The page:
First Person

Answers to parents' top five questions about bullying

Bullying is a topic that has been getting a lot of media attention recently. Dr. Andrea “Andie” Weiner, a child therapist and author of “More Than Saying I Love You: Four Steps That Help Children Love Themselves,” answers the five questions parents ask most about bullying.

The latest statistics show that 77 percent of students say they have been bullied. Because many children do not like to appear as a “tattletale” or “snitch,” they often do not report a bullying incident to the teacher or parent and that is why half of all bullying incidents go unreported. Here are answers to important questions parents typically ask about bullying:

Why do kids bully?

Bullying is characterized by a power differential between someone who has an unfair advantage over someone else who is victimized. It is an intentional act; someone has the intent to harm the victim. It is not generally a random act or single incident and is characterized by repeated occurrences.

A child who is a bully does it for the power. Research shows that children who bully may be learning to use power and aggression as their way to deal with others. Often this gets carried over into later relationships (dating aggression, spousal abuse, or workplace harassment). Bullies also process social information inaccurately. For example, a common line they often use is “What are you looking at?” This is an incorrect perception of provocation that, to them, serves as justification of aggressive behavior.

What are the typical forms of bullying?

  • Physical aggression: Hitting, shoving, kicking. Physical aggression is more common among boys.
  • Social aggression: Subtle and indirect, usually in the form of alienation, ostracism, deliberate exclusions, and spreading of untrue rumors. Researchers call this relational aggression that attacks another person’s self-esteem, friendships, or social status. Social aggression is more common among girls.
  • Cyberbullying: This form occurs most commonly in social media platforms such as MySpace or Facebook where unkind, harassing comments are made to others anonymously and are intended to embarrass and hurt someone else.

Who are the typical bullies and victims?

Typically, one thinks of a bully as the biggest and strongest kid. That is not necessarily true. Bullies come in all shapes, colors, and genders. Often they can be the popular kids that use power to control others. Although they seem to have a strong self-image, this is usually the opposite. They use fear because underneath the tough exterior they are scared and do not think highly of themselves. Victims that are bullied are often socially withdrawn. They typically are passive and let others be in control.

What do you do if your child is being bullied?

Signs of being bullied include:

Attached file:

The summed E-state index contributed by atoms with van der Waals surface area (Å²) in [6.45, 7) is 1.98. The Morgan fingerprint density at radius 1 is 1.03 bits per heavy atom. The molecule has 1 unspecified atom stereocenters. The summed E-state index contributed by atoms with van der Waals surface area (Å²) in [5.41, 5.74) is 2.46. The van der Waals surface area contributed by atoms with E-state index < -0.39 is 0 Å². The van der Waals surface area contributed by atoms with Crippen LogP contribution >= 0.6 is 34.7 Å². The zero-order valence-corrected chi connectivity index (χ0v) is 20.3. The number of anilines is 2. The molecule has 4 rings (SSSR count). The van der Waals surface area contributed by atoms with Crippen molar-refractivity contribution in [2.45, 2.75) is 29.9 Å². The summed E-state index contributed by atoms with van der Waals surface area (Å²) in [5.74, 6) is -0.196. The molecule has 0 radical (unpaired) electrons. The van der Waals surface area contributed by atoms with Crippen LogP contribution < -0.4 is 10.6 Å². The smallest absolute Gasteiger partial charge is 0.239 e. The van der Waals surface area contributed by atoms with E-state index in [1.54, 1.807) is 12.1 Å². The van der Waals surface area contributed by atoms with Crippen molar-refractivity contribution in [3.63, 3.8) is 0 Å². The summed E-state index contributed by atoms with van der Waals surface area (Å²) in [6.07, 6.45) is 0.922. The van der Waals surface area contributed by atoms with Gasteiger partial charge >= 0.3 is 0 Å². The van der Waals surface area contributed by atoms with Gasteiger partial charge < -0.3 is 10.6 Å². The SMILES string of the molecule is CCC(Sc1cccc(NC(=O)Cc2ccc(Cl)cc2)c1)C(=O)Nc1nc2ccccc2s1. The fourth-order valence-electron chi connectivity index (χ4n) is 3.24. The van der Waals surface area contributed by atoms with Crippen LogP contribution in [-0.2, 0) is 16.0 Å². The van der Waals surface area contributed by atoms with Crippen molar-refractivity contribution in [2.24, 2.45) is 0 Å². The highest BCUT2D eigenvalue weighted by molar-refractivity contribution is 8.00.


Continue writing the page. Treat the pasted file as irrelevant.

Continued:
• Reluctance to go to school;
  • Sleep disturbances;
  • Vague physical complaints such as stomach pains or headaches;
  • Belongings that are missing or clothes that are ripped.

If you suspect your child is being bullied, don’t ask them about it directly. Use indirect questions to a child like, “How do you spend your recess time?”, “What’s it like walking to school or being on the school bus?”, or, “Are there are any children at school that are bullies?” You need to talk to the teacher to determine if your suspicions are correct. Ask the teacher to observe your child’s peer interactions.

What do you do if your child is the bully?

Most of the time, when parents hear that their child is a bully, it comes as a shock. A parent needs to get all the facts before they can decide on the best course of action. You do need to send a clear message that bullying or any type of aggression will not be accepted and discuss the consequences of any future bullying behavior. Discuss other alternative approaches to aggression when the child feels angry or hurt. It is important not to get uncontrollably angry or use physical punishment.

For more information on bullying, check out the resources available at EdNews Parent.

Source: National PTA

First Person

With roots in Cuba and Spain, Newark student came to America to ‘shine bright’

PHOTO: Patrick Wall
Layla Gonzalez

This is my story of how we came to America and why.

I am from Mallorca, Spain. I am also from Cuba, because of my dad. My dad is from Cuba and my grandmother, grandfather, uncle, aunt, and so on. That is what makes our family special — we are different.

We came to America when my sister and I were little girls. My sister was three and I was one.

The first reason why we came here to America was for a better life. My parents wanted to raise us in a better place. We also came for better jobs and better pay so we can keep this family together.

We also came here to have more opportunities — they do call this country the “Land Of Opportunities.” We came to make our dreams come true.

In addition, my family and I came to America for adventure. We came to discover new things, to be ourselves, and to be free.